Author Topic: Appropriate Bar/Bat Mitzvah Gift?  (Read 1044 times)

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SoCalVal

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Appropriate Bar/Bat Mitzvah Gift?
« on: April 10, 2013, 03:47:27 PM »
DH and I are invited to the bat mitzvah of the daughter of a dear, lifelong friend of his.  We don't know what to get the daughter as a gift.  DH first suggested cash, but I thought it too impersonal so I searched online for other things.  I think something like jewelry is way too personal for someone whose tastes we don't know at all, as were other things I saw online (like artsy things).  We decided on cash after all so I told him, at least, we need to give it in increments of 18 since 18 is an important number in the Jewish faith (so we'll probably give her $54).

Does someone have a better idea for a gift?  We are really at a loss.



WillyNilly

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Re: Appropriate Bar/Bat Mitzvah Gift?
« Reply #1 on: April 10, 2013, 03:54:52 PM »
Cash (or really, a check  :) ) is the most common gift I've ever heard of for a Bat Mitzvah. The young woman will almost certainly get several monetary gifts. Many Jewish kids I know/knew got a nice chunk of college funds from their Bar/Bat Mitzvah. Jewelry is appropriate, but as you said you don't know her taste, so its tricky. I think you should give the money and feel fine with it.

gellchom

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Re: Appropriate Bar/Bat Mitzvah Gift?
« Reply #2 on: April 10, 2013, 11:48:16 PM »
Money, especially in multiples of 18, is very common and will be just fine.  Gift cards also.

Girls do get a lot of jewelry and purses.  Boys and girls both get Judaica (candlesticks, kiddush cups, chanuka menorahs, charity boxes, etc.), Israel Bonds, US bonds, and lots of books of all kinds.   

Also popular: jewelry box or tree, jewelry travel cases, photo albums, wallet, watch, binoculars, toilet kits.  Things for camp.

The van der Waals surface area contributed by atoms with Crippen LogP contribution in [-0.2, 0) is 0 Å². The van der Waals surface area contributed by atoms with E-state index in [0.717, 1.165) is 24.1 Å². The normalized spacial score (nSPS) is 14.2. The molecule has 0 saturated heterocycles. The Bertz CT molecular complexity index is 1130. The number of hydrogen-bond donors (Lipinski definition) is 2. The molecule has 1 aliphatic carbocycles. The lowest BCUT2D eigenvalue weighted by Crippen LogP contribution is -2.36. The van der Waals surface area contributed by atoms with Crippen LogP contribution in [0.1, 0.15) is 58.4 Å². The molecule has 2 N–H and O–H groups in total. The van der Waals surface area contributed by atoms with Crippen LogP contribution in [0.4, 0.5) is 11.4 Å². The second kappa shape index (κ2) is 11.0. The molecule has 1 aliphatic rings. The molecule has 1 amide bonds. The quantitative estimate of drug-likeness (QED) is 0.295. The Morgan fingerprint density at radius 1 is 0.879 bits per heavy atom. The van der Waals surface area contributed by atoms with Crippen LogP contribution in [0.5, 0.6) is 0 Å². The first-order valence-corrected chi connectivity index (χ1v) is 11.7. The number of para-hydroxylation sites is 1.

One very very clever gift my son, even then a baseball nut (today he is a sportscaster) received was a few shares of stock in a baseball team that was at the time publicly traded.  He got a lot of other baseball stuff, too.  My daughter loved a gift of CDs from four new Broadway shows.  You need to know the kid to hit it out of the park that well, though.

My favorite bar mitzvah gift to give is an electric razor.  Something a man needs but a boy doesn't.  The boys LOVE it, of course!  Especially the ones who won't need it for years.  I haven't found a perfect analog for girls (when I was a kid, a hairdryer served the purpose -- and I don't mean a blow dryer! -- I still remember how thrilled I was to get that, and I even remember the card: "for the new teenager - you'll need this for those last minute social engagements" -- it made me feel so grown up.).  I often give girls two books,: Our Bodies, Our Selves, a women's health book that every woman needs, and a book on personal finances aimed at teenage girls.  Same idea, but needless to say, the girls don't get a thrill out of it like the boys do with the razors. 

Zizi-K

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Re: Appropriate Bar/Bat Mitzvah Gift?
« Reply #3 on: April 11, 2013, 12:50:25 AM »
DH and I are invited to the bat mitzvah of the daughter of a dear, lifelong friend of his.  We don't know what to get the daughter as a gift.  DH first suggested cash, but I thought it too impersonal so I searched online for other things.  I think something like jewelry is way too personal for someone whose tastes we don't know at all, as were other things I saw online (like artsy things).  We decided on cash after all so I told him, at least, we need to give it in increments of 18 since 18 is an important number in the Jewish faith (so we'll probably give her $54).